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One warm line: Canada’s newest ship circumnavigates North America

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December 27, 2021

HMCS HARRY DEWOLF Cold Weather Trials (2021). Photo by Corporal David Veldman, Canadian Armed Forces Photo


Her Majesty’s Canadian Ship (HMCS) Harry DeWolf recently visited Norfolk, VA, near the end of the ship’s first operational voyage, a circumnavigation of North America.

Martin Loken, Deputy Head of Mission, Foreign Policy & National Security, to the United States, Major-General Paul Ormsby, Canadian Defence Attaché, and Commander Corey Gleason, Commanding Officer, hosted a reception aboard the ship on December 9, 2021.

Embassy staff and local members of the Canadian Armed Forces invited their American counterparts to welcome the crew of the newest ship in the Royal Canadian Navy and commend them on a successful trip.

“As part of my job back in Washington, I tell people about the unique and long-standing Canada-U.S. defence relationship,” said Major-General Ormsby. “It’s always a pleasure to get to visit with those who work every day to strengthen the bond between our nations.”

The first of Canada’s fleet of Arctic and Offshore Patrol Ships, the ship circumnavigated North America, participating in Operations Nanook in the Arctic and Caribbe in the Eastern Pacific and the Carribean Sea. The crew worked with members of the U.S. Coast Guard along the way.

“From Halifax through the Northwest Passage, to patrolling the Pacific and Caribbean, HMCS Harry DeWolf carries a message from Canada,” said Deputy Ambassador Loken. “It’s a message that we will stand up for tolerance, for kindness and honour, that Canadians stand guard, at home and around the world, in the name of peace.”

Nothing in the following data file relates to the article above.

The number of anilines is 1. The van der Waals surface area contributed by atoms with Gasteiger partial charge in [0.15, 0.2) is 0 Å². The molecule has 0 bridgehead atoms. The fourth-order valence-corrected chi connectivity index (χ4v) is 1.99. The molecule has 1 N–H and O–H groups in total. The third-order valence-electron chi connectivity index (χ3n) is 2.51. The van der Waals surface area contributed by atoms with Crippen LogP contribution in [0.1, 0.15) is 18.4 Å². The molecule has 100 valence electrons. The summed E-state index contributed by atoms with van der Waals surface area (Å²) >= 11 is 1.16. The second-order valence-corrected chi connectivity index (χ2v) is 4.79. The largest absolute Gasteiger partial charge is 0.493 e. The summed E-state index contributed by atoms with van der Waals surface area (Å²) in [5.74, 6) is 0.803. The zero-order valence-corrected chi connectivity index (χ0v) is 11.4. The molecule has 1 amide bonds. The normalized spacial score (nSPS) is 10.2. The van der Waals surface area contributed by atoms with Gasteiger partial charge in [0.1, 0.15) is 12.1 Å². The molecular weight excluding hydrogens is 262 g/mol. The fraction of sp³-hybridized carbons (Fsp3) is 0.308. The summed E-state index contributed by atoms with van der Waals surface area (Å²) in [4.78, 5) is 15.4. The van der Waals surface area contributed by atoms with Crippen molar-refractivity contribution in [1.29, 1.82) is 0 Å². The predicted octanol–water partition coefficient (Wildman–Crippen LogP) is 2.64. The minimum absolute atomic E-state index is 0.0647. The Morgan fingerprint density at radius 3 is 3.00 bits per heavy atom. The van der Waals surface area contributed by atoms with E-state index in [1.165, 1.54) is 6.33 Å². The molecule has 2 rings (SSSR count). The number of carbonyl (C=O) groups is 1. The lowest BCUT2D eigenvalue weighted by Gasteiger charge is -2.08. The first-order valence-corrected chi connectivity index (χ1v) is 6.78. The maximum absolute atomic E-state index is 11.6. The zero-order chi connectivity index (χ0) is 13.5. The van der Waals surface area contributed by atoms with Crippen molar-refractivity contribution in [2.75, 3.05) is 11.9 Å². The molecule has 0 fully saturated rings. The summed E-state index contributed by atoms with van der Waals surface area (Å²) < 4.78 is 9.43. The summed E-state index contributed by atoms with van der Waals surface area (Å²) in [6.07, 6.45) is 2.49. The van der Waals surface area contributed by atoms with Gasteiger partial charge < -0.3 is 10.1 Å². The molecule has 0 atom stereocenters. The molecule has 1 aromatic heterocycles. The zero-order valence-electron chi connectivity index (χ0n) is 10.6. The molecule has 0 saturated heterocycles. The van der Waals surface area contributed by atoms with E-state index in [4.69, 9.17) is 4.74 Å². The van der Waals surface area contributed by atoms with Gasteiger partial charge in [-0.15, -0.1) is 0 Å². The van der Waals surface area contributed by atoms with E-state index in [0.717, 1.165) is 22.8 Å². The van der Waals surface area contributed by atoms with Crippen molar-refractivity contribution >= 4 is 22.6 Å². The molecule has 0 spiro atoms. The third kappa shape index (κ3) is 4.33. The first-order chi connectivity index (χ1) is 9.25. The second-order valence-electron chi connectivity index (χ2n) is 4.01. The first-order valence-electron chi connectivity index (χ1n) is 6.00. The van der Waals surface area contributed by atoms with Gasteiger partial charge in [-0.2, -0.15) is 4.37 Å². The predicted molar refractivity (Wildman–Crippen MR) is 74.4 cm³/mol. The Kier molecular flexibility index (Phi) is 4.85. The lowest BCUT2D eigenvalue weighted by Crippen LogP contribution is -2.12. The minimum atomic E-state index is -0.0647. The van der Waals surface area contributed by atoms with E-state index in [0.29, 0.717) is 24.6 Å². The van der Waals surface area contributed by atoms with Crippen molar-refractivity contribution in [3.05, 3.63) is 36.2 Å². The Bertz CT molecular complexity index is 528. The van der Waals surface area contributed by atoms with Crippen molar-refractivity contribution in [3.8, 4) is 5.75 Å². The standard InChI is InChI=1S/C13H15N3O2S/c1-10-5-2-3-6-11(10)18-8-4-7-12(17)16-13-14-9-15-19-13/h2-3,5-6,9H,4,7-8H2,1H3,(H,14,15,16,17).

While on patrol in the Pacific Ocean in November, the crew and an attached U.S. Coast Guard Law Enforcement Detachment disrupted illicit drug trafficking routes, seized more than 5,700 lbs of cocaine and retrieved evidence linking the smugglers to a transnational criminal organization.

“The crew of this ship, Canada’s newest, and the Coasties they worked with, are ambassadors of cooperation and working together for the greater good,” said Major-General Ormsby.

HMCS Harry DeWolf is named in honour of a Second World War Canadian naval hero. A native of Bedford, N.S., Vice-Admiral Harry DeWolf was decorated for outstanding service throughout his naval career, which included wartime command of HMCS St. Laurent from 1939-40, and HMCS Haida from 1943-44. After the war, he served as Principal Military Advisor to the Canadian Ambassador to the United States.

“Like him, this ship is versatile, built to operate in our ever-changing Arctic, along our vast coastline, and overseas with our partners,” said Major-General Ormsby. “Like him, this crew is ready for whatever challenges that are on the horizon. I know Vice-Admiral DeWolf would be proud that his name is so well represented alongside our American allies.”

The ship traversed through the fabled Northwest Passage, the first time since 1954 that a Royal Canadian Navy ship followed the route of the Franklin Expedition.  In the North, the ship demonstrated the unique abilities of both its crew and the Arctic and Offshore Patrol Ships. Alongside HMCS Goose Bay and ships from the Canadian Coast Guard and the United States Coast Guard, Harry DeWolf participated in exercises that simulated responses to a major maritime incident.

“We will continue, among other things, to work together on search and rescue support and emergency management capacity in our Northern regions,” said Loken. “Holding regular exercises between our respective Coast Guards, Navies, Air Forces and Armies in an Arctic environment remain a priority, and vessels like HCMS Harry DeWolf play an important role in such cooperation.”

After leaving Norfolk, HMCS Harry DeWolf returned to Halifax on December 16, completing its circumnavigation of North America.

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